New Story! By Me! "Dead Merchandise," At Kaleidotrope!

(NOTE: Based on time elapsed since the posting of this entry, the BS-o-meter calculates this is 8.442% likely to be something that Ferrett now regrets.)

I was talking to Ted Chiang at World Fantasy, and we were discussing The Singularity – or, as I call it, the Nerd Rapture.
If you’re not familiar with The Singularity, it’s the point where computers become ZOMG SO POWERFUL that it ushers us into a new paradise, where super-powerful AIs will tend to our every whim.  Ted was skeptical of The Singularity, as was I, and I said, “When the Singularity comes, it’s going to be a fucking madhouse of advertisement-bots enslaving us to their whim.  Mark my words.  I even wrote a story about that.”
I felt a little bad about mentioning my story in front of Ted fucking Chiang, master of the sci-fi form – but I also thought it was a good story, and thankfully Kaleidotrope agreed.  So today, you can wander into the world of struggling Sheryl Winstead, as she fights for her sanity:

The ad-faeries danced around Sheryl, flickering cartoon holograms with fluoride-white smiles. They told her the gasoline that sloshed in the red plastic canister she held was high-octane, perfect for any vehicle, did she want to go for a drive?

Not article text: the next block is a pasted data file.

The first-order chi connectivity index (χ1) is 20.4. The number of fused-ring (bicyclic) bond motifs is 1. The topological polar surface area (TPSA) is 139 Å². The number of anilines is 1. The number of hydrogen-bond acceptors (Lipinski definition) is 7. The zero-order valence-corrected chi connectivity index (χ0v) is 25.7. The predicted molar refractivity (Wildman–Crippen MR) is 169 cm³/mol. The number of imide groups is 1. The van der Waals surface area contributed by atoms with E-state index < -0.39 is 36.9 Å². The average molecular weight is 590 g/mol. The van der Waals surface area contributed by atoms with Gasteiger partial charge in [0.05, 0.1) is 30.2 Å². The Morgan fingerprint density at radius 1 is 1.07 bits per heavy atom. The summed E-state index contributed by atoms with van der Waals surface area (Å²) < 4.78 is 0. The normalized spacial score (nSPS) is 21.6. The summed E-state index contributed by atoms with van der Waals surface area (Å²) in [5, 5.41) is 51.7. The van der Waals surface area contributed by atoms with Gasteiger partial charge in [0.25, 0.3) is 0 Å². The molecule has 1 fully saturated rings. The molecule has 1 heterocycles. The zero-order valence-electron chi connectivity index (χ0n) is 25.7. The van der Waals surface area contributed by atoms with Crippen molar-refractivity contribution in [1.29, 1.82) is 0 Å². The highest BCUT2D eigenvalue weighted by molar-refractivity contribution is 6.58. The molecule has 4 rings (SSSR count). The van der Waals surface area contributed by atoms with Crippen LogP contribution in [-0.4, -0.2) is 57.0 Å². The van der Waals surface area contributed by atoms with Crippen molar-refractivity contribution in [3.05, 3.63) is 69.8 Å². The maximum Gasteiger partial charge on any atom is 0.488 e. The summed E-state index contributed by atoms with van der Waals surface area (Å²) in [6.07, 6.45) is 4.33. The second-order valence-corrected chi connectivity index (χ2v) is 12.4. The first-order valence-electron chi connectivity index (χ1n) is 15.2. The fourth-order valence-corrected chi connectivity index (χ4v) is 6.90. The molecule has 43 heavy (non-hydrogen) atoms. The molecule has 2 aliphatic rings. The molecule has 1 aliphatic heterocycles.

She did not. That gasoline was for burning. Sheryl patted her pockets to make sure the matches were still there and kept moving forward, blinking away the videostreams. Her legs ached.
She squinted past a flurry of hair-coloring ads (“Sheryl, wash your gray away today!”), scanning the neon roads to find the breast-shaped marble dome of River Edge’s central collation unit. River’s Edge had been a sleepy Midwestern town when she was a girl, a place just big enough for a diner and a department store. Now River’s Edge had been given a mall-over like every other town — every wall lit up with billboards, colorful buildings topped with projectors to burn logos into the clouds. She was grateful for the dark patches that marked where garish shop-fronts had been bombed into ash-streaked metal tangles.
The smoke gave her hope. Others were trying to bring it all down — and if they were succeeding, maybe no one was left to stop her.

I also note that my critique-mate Mary Turzillo has a story in the same issue, “Someone Is Eating America’s Chess Masters,” which I intend to devour at lunch.

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